We attracted a lot of criticism for docking Firewall Zero Hour points in our review due to its online-centric design. Our point was pretty straightforward: PlayStation VR is a popular peripheral but it’s still relatively niche, and it can be difficult for even multi-million sellers like ANTHEM to retain players post-launch. Given that we were struggling to get into matches during the tactical shooter’s launch window, we weren’t expecting developer First Contact Entertainment to keep players around for long.
Credit where credit’s due, though, there is still an active community interacting with the first-person shooter – although we can’t imagine it’s especially large. We decided to return to the release after its first major update Operation: Nightfall launched, and we picked peak UK hours to hit the servers in order to give the title the best possible chance. We spent around an hour waiting in lobbies and groaning at server timeouts before we eventually found a decent group we could play with.
Once you get into a match, the gameplay is still exceptional. Players are a lot more experienced now than they were at launch, so the combat can be devastating, but we received a lot of help from our more engaged team mates, and ended up in a couple of really tense battles. Back when we reviewed the game we griped about the single round format, but the five minute matches are fine as long as no one leaves the lobby because it’s pretty swift at getting you back to the action.
So what are the major changes that the latest patch brings, then? Well, perhaps as a means to maintain engagement, the developer’s added a lot of hooks to keep you coming back. There are now daily missions which reward you with experience points and in-game currency, as well as a mix of free and premium missions. First Contact Entertainment’s clearly been inspired by the likes of Fortnite, with this Battle Pass-like model.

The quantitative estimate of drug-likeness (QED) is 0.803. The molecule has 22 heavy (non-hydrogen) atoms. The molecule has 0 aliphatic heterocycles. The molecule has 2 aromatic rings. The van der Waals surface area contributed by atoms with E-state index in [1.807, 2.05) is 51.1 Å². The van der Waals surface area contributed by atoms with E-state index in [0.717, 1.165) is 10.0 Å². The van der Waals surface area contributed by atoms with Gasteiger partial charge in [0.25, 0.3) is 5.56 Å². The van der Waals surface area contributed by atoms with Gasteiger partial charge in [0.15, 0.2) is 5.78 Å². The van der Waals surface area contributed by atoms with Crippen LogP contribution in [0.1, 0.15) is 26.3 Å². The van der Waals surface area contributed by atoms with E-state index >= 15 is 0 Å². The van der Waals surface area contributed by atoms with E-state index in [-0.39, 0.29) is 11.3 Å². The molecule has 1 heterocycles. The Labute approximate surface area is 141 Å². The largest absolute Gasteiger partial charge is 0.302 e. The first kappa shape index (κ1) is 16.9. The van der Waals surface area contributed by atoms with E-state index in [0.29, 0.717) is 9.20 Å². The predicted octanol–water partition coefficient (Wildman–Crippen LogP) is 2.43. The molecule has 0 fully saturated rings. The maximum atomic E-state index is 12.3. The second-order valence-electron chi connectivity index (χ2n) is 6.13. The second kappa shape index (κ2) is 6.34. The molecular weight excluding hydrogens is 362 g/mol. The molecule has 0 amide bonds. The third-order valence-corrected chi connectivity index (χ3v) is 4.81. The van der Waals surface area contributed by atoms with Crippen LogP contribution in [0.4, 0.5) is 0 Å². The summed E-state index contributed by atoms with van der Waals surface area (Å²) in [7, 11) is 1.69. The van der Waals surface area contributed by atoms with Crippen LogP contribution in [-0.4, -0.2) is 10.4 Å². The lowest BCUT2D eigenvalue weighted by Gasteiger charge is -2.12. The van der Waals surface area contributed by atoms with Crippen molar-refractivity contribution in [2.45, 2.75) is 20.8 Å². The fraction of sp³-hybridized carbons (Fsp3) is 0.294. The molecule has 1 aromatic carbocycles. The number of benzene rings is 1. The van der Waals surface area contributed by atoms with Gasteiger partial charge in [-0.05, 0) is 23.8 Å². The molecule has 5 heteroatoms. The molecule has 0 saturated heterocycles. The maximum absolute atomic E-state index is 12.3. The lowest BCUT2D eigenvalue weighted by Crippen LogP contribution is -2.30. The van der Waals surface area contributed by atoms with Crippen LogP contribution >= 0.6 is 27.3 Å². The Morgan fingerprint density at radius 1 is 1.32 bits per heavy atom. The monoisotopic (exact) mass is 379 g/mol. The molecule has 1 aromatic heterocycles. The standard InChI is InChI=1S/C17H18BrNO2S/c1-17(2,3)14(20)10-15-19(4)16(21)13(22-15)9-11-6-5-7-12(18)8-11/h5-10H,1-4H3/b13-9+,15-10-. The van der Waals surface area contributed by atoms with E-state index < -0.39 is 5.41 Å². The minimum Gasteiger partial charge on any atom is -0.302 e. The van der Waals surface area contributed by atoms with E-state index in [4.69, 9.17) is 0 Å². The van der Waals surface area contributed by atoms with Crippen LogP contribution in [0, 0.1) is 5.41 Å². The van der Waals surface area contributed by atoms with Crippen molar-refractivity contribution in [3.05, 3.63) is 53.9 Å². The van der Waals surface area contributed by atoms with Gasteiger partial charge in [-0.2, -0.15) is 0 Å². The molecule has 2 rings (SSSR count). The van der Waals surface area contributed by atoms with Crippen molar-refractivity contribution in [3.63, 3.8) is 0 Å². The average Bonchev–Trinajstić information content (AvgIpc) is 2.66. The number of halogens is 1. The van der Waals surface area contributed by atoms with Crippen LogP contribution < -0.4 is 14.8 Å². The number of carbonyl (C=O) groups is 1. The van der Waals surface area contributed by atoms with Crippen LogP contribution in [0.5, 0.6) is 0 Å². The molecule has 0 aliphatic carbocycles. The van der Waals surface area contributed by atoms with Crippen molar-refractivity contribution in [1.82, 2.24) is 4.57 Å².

Completing all of the missions on a weekly basis will unlock desirable new cosmetics, although you’ll only nab the premium items if you stump up for the Ops-Pass, which doubles as a DLC pack with a new Contractor included. Said new character has the ability to steal in-game currency Crypto from corpses, but unfortunately she looks just about as bland as the rest of the cast; there are some neat new face paints and items you can unlock to at least jazz up the mercenaries these days, so that’s cool.
Elsewhere, there’s a really interesting new map set in a Hangar, which is free for everyone to play. Meanwhile, if you stump up for the Ops-Pass and complete all of the missions, there are three new weapons you’ll be able to unlock – although you will need to be active during specific weeks. The studio basically wants to incentivise activity, which is a good idea – although you can effectively “skip” challenges with Hack Keys, which are available as microtransactions.
Complete all of the missions in the current season, and you’ll get an extra weapon skin, so there’s plenty of reason to keep playing. It does feel like the game’s exploring alternative funding options, which may very well foreshadow a switch to free-to-play. To be honest, this wouldn’t be the worst idea in the world, as we reckon a lot of PSVR owners would get hooked on the gameplay – and more populated servers would benefit everyone.
We should mention that the single player training mode has also been overhauled, with much more intelligent artificial intelligence enhancing these missions. Considering that this mode can also be played co-operatively with friends, it’s a welcome improvement, and it adds a bit more meat to the package’s bones, as the PVE options were borderline pointless at launch such was the dim-witted nature of the computer-controlled Contractors.
So were we wrong about Firewall Zero Hour in our review? Yes and no. The title still demands serious patience if you want to play it competitively online, but once you’re in the thick of the action, its immersion is unrivalled. There’s a great game here, and First Contact Entertainment deserves credit for refreshing it with new features. But the small community is still a problem until it can be rectified, and so it simply has to be taken into account before you consider dropping your hard-earned cash on it.
Do you play Firewall Zero Hour regularly? What are your thoughts on the Operation: Nightfall update? Are you a potential purchaser peeking out from cover? Aim down the sights in the comments section below.